By Fr. Thomas J. Lane
Fr. Thomas J. Lane is a priest of the Diocese of Cloyne (Ireland) and is Assistant Professor of Sacred Scripture at Mount St. Mary’s Seminary, Emmitsburg, Maryland. He is the author of The Catholic Priesthood: Biblical Foundations.
In the New Testament the laying on of hands is linked with healing, Baptism, and bestowal of the Holy Spirit for mission. The significance of the laying on of hands became one of the foundational teachings of the early Church, as Hebrews 6:2 indicates.
We see a number of times in Acts that the Holy Spirit is given through the laying on of hands, and Luke purposefully tells us in Acts 8:18 that the Holy Spirit is given through the apostles laying on hands. Peter and John visited Samaria and laid hands on the Samaritans for them to receive the Holy Spirit (Acts 8:14–17), as they had not received the Holy Spirit when baptized by the deacon Philip. Paul received the Holy Spirit as Ananias laid hands on him at his baptism (Acts 9:17–18). In Ephesus, Paul encountered disciples who had been baptized only with the baptism of John the Baptist, and when he laid hands on them they received the Holy Spirit (Acts 19:1–6).
One example of laying on hands without an explicit mention of the Holy Spirit is Acts 14:23, where Paul and Barnabas appoint presbyters in every church during their first missionary journey. Even before going any further, this is already making an assumption that the laying on of hands is what occurs. The word that is usually translated as “appointed” in 14:23 is cheirotonēsantes (χειροτονήσαντες). It is a composite word formed by combining cheir + teneō (“hand” + “stretch”), meaning stretching the hand. In secular Greek, cheirotoneō originally meant to “select” or “choose” (by raising one’s hand), such as in voting for a candidate for civil office, but it later came to mean choosing someone by any means. Somewhat similarly, in 2 Corinthians 8:19, the only other occurrence of the verb in the New Testament, the churches chose Paul’s travelling companion, perhaps Luke (taking it that “we”/“us” in Acts 16:10–17, 20:5–15, 21:1–18, and 27:1–28:16 indicate they are excerpts of Luke’s travel diary with Paul). In time, the word cheirotoneō took on religious meaning. It has a sacred sense in Acts 14:23 when Paul and Barnabas appoint presbyters. Paul and Barnabas had hands laid upon themselves at the beginning of their first missionary journey (Acts 13:3), and Paul laid hands on Timothy (1 Tim 4:14; 2 Tim 1:6). Obviously Paul was aware of the importance, we might say the necessity, of the laying on of hands for the gift of the Holy Spirit on someone being sent on mission. It would make sense, therefore, to assume that Acts 14:23 also intends us to understand that cheirotoneō was indeed Paul and Barnabas stretching their hands out to lay them on the presbyters they appointed over the new churches. Later, cheirotoneō was rendered in Latin with the word ordinatio, whence comes our English word “ordination.”
The laying on of hands in Hebrews 6:2 seems to be distinct from Baptism and a subsequent imposition of hands in what later came to be called Confirmation. The spiritual gifts that the readers of Hebrews have already received, including the Holy Spirit (Hebrews 6:4), flow from the foundations in 6:1–2, which included the laying on of hands. It seems that Hebrews 6:1–4 indirectly associates the gift of the Holy Spirit in the lives of the faithful with a laying on of hands distinct from Baptism.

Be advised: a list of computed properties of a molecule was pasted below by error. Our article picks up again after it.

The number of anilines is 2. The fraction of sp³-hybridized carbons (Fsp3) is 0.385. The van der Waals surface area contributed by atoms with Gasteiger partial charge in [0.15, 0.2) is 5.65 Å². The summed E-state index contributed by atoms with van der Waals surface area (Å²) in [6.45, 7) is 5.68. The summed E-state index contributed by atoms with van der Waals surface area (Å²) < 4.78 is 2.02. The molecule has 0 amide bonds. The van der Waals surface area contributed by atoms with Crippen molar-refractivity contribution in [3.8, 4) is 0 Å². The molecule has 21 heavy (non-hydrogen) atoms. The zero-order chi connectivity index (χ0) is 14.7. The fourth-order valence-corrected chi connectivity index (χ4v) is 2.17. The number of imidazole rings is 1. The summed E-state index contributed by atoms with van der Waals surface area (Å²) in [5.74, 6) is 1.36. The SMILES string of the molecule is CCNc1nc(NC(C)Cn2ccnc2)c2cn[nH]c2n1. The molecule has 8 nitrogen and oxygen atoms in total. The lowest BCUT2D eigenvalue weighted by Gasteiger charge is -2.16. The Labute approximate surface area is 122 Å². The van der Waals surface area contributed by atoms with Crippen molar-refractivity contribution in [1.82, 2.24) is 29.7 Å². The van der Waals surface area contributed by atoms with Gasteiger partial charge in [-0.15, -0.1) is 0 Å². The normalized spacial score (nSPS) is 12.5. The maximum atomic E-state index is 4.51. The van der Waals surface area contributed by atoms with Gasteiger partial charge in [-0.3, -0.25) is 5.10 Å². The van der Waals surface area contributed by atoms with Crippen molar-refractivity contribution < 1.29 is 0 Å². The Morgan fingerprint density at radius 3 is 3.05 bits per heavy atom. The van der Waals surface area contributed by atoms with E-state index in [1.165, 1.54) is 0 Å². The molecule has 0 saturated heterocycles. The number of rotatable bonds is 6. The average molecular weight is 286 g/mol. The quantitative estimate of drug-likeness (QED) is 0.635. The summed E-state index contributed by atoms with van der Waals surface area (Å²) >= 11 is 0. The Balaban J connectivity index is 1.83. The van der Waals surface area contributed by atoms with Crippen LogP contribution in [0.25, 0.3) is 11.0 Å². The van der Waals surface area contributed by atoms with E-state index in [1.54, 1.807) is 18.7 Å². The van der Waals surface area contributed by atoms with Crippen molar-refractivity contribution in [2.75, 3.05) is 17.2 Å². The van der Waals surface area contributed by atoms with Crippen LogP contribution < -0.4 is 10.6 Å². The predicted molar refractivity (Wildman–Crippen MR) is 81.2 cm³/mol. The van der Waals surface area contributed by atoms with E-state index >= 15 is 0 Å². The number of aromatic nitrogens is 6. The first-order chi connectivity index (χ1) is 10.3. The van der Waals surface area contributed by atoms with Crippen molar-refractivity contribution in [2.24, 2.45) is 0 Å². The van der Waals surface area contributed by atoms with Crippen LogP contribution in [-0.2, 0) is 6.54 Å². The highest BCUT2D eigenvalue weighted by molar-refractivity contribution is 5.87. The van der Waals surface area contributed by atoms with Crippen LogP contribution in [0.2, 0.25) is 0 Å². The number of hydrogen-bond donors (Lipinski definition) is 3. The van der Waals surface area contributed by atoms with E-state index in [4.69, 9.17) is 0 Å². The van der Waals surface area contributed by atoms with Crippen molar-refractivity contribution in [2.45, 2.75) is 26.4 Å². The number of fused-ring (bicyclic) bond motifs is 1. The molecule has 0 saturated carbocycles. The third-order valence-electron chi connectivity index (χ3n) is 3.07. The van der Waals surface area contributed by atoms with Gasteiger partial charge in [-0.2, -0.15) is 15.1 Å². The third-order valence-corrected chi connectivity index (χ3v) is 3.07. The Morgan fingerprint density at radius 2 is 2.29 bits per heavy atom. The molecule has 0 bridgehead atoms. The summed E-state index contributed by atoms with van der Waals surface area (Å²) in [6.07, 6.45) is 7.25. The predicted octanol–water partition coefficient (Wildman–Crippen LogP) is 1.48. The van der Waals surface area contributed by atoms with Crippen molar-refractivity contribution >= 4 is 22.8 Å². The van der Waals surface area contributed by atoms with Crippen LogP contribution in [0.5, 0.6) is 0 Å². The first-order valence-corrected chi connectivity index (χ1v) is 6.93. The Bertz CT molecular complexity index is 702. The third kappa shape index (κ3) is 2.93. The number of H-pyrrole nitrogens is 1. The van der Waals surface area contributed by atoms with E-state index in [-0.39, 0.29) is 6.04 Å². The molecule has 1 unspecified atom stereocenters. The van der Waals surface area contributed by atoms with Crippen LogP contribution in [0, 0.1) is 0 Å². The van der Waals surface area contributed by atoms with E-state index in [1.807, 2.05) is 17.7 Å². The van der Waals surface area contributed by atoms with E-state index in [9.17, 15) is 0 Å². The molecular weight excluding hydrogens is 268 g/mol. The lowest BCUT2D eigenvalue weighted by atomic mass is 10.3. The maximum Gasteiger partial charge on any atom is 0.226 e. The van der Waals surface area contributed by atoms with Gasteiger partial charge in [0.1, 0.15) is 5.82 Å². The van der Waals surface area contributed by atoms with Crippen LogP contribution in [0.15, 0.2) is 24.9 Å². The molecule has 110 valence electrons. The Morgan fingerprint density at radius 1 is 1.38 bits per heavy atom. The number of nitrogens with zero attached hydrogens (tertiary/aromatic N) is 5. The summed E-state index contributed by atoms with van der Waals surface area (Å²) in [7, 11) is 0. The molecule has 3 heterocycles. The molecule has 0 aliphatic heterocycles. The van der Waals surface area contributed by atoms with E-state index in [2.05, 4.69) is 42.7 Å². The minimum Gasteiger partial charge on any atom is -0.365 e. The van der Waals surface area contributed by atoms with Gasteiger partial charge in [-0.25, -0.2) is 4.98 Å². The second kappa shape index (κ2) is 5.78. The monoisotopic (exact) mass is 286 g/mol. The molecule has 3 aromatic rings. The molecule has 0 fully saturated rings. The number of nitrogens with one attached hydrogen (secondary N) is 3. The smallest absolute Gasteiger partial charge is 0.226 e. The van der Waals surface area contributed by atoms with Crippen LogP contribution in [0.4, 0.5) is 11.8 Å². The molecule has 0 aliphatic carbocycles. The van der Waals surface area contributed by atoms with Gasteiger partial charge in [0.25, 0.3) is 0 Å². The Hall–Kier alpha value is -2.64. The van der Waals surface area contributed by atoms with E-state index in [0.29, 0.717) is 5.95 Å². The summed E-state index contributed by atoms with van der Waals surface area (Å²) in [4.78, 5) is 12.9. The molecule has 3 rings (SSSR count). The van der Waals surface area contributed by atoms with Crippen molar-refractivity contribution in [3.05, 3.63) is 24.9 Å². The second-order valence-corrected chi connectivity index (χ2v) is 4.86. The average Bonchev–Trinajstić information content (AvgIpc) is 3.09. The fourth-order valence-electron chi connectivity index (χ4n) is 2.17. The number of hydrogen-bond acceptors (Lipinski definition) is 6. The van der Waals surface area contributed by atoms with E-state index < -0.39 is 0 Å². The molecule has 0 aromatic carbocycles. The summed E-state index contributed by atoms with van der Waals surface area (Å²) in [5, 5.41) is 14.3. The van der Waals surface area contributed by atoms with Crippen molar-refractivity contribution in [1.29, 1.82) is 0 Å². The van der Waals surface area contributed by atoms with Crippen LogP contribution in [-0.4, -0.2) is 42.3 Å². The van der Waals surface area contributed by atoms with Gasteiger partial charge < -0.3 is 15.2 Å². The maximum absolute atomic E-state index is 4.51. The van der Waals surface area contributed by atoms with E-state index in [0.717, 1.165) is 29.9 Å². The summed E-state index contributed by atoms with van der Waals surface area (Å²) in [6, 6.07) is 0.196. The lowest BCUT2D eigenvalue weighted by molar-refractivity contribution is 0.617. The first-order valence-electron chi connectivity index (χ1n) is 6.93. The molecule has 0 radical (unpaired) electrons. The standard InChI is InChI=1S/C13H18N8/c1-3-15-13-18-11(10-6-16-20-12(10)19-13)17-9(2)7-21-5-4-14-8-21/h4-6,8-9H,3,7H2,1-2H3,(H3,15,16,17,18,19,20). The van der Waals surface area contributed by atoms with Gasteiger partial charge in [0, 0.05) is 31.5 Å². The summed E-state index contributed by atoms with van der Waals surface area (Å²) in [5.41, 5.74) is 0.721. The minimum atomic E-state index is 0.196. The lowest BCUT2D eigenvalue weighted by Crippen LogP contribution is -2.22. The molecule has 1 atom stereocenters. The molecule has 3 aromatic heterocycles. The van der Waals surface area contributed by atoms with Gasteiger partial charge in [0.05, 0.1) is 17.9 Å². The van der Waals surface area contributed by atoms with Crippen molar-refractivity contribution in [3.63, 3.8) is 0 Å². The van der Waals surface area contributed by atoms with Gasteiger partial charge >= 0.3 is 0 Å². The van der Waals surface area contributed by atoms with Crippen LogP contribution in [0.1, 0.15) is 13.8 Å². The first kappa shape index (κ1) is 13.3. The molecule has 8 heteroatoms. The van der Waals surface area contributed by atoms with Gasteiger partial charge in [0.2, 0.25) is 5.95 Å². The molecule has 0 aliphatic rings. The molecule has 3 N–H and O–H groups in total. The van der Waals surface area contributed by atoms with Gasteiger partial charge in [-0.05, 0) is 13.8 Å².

In the Pastorals, the role of the laying on of hands is underlined, as Paul reminds Timothy to recall when Paul laid hands on him for his mission. John Tipei observes that the mediatory role of the laying on of hands is highlighted and human hands “are literally channels of power by which charisms for ministry are transferred from God, the divine source, to those so appointed.” In 1 Timothy 4:14, Paul urges Timothy not to neglect the gift he received through prophecy and imposition of hands by the presbyterate. The gift, charisma (χάρισμα), is not specified, but the word charisma is associated with spiritual gifts bestowed by the Holy Spirit.
The Holy Spirit is bestowed when hands are imposed on the designated person. But the Holy Spirit comes from God and not from the one imposing hands, so the Holy Spirit cannot be manipulated (Acts 8:18–24). The laying on of hands became a sign of receiving the Holy Spirit sacramentally and was accompanied by prayer. The individual sacraments have distinct signs of the reception of the Holy Spirit (e.g., the pouring of water during Baptism and anointing with chrism during Confirmation), and each sign is accompanied by its own prayer. In Catholic theology, these are called “form” and “matter,” the form being the prayer and matter being an element of nature applied to the body by which God’s power is given. In the Sacrament of Holy Orders, the form and matter are the laying on of hands accompanied by the Prayer of Ordination. Already in the Pastorals, we see the essentials of the Sacrament of Holy Orders are in place: the laying on of hands accompanied by prophetic utterances, which I take to be the Prayer of Consecration (1 Tim 4:14; 2 Tim 1:6).
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During the time of Jesus Christ, neither he nor his apostles would have had the term “priest” applied to their mission or identity. The priesthood was exclusive to the tribe of Levi and at that time was associated primarily with their sacrificial liturgies in the temple. But with Christ’s death on the Cross, a new understanding of Christ as priest began to grow in light of his priestly self-sacrifice. The Catholic Priesthood: Biblical Foundations by Fr. Thomas Lane highlights the Scriptural evidence indicating that Christ’s intention was to establish a New Covenant priesthood that he would share with his apostles and their successors.